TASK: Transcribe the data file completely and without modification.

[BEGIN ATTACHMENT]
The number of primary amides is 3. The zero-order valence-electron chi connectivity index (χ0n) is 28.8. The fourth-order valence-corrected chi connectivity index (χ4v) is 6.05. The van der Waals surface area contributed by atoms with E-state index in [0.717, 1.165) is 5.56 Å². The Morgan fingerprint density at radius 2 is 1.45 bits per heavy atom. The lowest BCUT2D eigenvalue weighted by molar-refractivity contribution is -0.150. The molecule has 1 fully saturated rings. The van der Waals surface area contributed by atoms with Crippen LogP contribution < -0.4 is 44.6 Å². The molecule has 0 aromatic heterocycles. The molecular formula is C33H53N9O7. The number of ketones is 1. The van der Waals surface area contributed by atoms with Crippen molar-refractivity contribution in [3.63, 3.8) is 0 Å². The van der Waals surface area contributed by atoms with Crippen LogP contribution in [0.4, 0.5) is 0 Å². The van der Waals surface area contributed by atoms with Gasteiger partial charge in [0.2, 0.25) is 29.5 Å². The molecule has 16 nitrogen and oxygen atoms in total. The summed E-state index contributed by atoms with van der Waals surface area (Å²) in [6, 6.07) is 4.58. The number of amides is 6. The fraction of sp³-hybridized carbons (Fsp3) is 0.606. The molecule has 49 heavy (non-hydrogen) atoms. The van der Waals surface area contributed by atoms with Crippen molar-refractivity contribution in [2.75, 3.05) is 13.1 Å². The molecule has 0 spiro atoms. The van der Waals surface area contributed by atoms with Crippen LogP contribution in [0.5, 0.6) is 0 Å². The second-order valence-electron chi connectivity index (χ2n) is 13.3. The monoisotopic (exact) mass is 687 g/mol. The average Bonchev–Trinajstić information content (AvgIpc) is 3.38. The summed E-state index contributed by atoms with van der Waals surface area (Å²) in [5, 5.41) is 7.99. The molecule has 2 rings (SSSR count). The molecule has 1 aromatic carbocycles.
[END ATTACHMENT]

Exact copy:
The number of primary amides is 3. The zero-order valence-electron chi connectivity index (χ0n) is 28.8. The fourth-order valence-corrected chi connectivity index (χ4v) is 6.05. The van der Waals surface area contributed by atoms with E-state index in [0.717, 1.165) is 5.56 Å². The Morgan fingerprint density at radius 2 is 1.45 bits per heavy atom. The lowest BCUT2D eigenvalue weighted by molar-refractivity contribution is -0.150. The molecule has 1 fully saturated rings. The van der Waals surface area contributed by atoms with Crippen LogP contribution < -0.4 is 44.6 Å². The molecule has 0 aromatic heterocycles. The molecular formula is C33H53N9O7. The number of ketones is 1. The van der Waals surface area contributed by atoms with Crippen molar-refractivity contribution in [3.63, 3.8) is 0 Å². The van der Waals surface area contributed by atoms with Crippen LogP contribution in [0.4, 0.5) is 0 Å². The van der Waals surface area contributed by atoms with Gasteiger partial charge in [0.2, 0.25) is 29.5 Å². The molecule has 16 nitrogen and oxygen atoms in total. The summed E-state index contributed by atoms with van der Waals surface area (Å²) in [6, 6.07) is 4.58. The number of amides is 6. The fraction of sp³-hybridized carbons (Fsp3) is 0.606. The molecule has 49 heavy (non-hydrogen) atoms. The van der Waals surface area contributed by atoms with Crippen molar-refractivity contribution in [2.75, 3.05) is 13.1 Å². The molecule has 0 spiro atoms. The van der Waals surface area contributed by atoms with Crippen LogP contribution in [0.5, 0.6) is 0 Å². The second-order valence-electron chi connectivity index (χ2n) is 13.3. The monoisotopic (exact) mass is 687 g/mol. The average Bonchev–Trinajstić information content (AvgIpc) is 3.38. The summed E-state index contributed by atoms with van der Waals surface area (Å²) in [5, 5.41) is 7.99. The molecule has 2 rings (SSSR count). The molecule has 1 aromatic carbocycles.